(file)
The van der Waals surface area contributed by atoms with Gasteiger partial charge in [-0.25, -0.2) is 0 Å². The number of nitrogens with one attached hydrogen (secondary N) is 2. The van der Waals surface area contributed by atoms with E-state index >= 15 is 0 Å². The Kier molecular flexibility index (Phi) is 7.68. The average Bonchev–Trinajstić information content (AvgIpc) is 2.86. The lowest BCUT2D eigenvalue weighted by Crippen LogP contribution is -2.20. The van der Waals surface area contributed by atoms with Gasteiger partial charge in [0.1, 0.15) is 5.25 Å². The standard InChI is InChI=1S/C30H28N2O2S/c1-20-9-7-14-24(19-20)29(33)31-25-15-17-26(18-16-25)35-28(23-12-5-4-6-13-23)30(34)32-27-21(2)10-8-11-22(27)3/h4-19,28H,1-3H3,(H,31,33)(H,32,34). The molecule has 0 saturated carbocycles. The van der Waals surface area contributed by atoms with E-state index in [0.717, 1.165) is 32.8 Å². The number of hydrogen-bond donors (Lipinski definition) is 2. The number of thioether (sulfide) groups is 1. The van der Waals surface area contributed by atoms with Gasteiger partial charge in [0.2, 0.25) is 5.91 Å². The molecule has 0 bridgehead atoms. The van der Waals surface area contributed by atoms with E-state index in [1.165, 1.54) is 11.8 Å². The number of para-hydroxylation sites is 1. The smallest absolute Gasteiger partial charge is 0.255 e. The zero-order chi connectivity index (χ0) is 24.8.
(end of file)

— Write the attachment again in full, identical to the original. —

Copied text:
The van der Waals surface area contributed by atoms with Gasteiger partial charge in [-0.25, -0.2) is 0 Å². The number of nitrogens with one attached hydrogen (secondary N) is 2. The van der Waals surface area contributed by atoms with E-state index >= 15 is 0 Å². The Kier molecular flexibility index (Phi) is 7.68. The average Bonchev–Trinajstić information content (AvgIpc) is 2.86. The lowest BCUT2D eigenvalue weighted by Crippen LogP contribution is -2.20. The van der Waals surface area contributed by atoms with Gasteiger partial charge in [0.1, 0.15) is 5.25 Å². The standard InChI is InChI=1S/C30H28N2O2S/c1-20-9-7-14-24(19-20)29(33)31-25-15-17-26(18-16-25)35-28(23-12-5-4-6-13-23)30(34)32-27-21(2)10-8-11-22(27)3/h4-19,28H,1-3H3,(H,31,33)(H,32,34). The molecule has 0 saturated carbocycles. The van der Waals surface area contributed by atoms with E-state index in [0.717, 1.165) is 32.8 Å². The number of hydrogen-bond donors (Lipinski definition) is 2. The number of thioether (sulfide) groups is 1. The van der Waals surface area contributed by atoms with Gasteiger partial charge in [0.2, 0.25) is 5.91 Å². The molecule has 0 bridgehead atoms. The van der Waals surface area contributed by atoms with E-state index in [1.165, 1.54) is 11.8 Å². The number of para-hydroxylation sites is 1. The smallest absolute Gasteiger partial charge is 0.255 e. The zero-order chi connectivity index (χ0) is 24.8.